Kochhar has over 20 years of research experience in the areas of labor economics and price and wage measurement and analysis. Prior to joining the Pew Research Center’s Hispanic Trends Project, he was Senior Economist at Joel Popkin and Company, where he served as a consultant to government agencies, private firms, international agencies, and labor unions. Kochhar is a past President of the Society of Government Economists. His doctoral thesis at Brown University focused on the theory of labor migration. Read full bio
What it means to be poor by global standards
What exactly does it mean to live on $2 per day? And how does that compare with the notion of poverty in richer countries?
Are you in the global middle class? Find out with our income calculator
On a global scale, just 13% of the world’s population could be considered middle income in 2011, according to a new Pew Research Center analysis. Where do you fit?
China’s middle class surges, while India’s lags behind
China and India both succeeded in slashing poverty from 2001 to 2011. But while that contributed to a rapidly growing middle class in China, it did little to increase the number of Indians who could be considered middle income.
How Americans compare with the global middle class
On a global scale, the vast majority of Americans are either upper-middle income or high income. And many Americans who are classified as “poor” by the U.S. government would be middle income globally.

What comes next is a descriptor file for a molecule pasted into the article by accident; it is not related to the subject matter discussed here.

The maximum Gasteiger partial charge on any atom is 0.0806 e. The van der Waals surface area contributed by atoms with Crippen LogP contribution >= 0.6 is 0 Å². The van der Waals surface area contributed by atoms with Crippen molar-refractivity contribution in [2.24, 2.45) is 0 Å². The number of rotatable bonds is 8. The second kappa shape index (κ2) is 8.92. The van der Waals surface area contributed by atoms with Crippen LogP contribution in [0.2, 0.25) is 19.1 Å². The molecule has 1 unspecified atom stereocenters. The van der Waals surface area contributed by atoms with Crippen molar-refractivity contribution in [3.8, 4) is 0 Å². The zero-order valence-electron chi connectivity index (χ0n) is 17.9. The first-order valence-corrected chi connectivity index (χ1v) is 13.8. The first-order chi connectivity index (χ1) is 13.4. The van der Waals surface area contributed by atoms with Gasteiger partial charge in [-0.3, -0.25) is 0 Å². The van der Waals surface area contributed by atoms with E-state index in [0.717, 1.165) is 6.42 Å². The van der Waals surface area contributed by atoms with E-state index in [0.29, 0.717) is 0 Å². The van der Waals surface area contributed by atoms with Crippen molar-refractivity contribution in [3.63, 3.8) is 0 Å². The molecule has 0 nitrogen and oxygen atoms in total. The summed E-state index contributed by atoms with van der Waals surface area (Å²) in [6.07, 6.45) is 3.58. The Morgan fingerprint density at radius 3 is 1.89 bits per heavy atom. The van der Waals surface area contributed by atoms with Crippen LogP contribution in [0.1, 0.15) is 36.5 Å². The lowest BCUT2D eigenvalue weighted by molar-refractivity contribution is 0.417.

6 key takeaways about the world’s emerging middle class
During the first decade of this century, the world experienced a dramatic drop in the number of people living in poverty and a significant rise in the number who could be considered middle income, but the majority of the global population remains low income.
America’s ‘middle’ holds its ground after the Great Recession
The share of Americans who live in middle-income households has held steady since 2010 – a flat trend that might actually be good news.
America’s wealth gap between middle-income and upper-income families is widest on record
The gap between America’s upper-income and middle-income families has reached its highest level on record. In 2013, the median wealth of the nation’s upper-income families ($639,400) was nearly seven times the median wealth of middle-income families ($96,500).
Wealth inequality has widened along racial, ethnic lines since end of Great Recession
The median wealth of white households was 13 times the wealth of black households and 10 times that of Hispanic households in 2013, compared with eight and nine times, respectively, in 2010.
Wage gap between high and low earners rising most among Hispanics
The earnings gap in the nation’s workforce has widened in recent years as the pay of high-wage workers has risen and the pay of low-wage workers has fallen, but Hispanics may be feeling the impact more acutely than others.
As the population grays, Americans stay upbeat
Only about one-in-four Americans say the growing number of older people is a major problem for the country.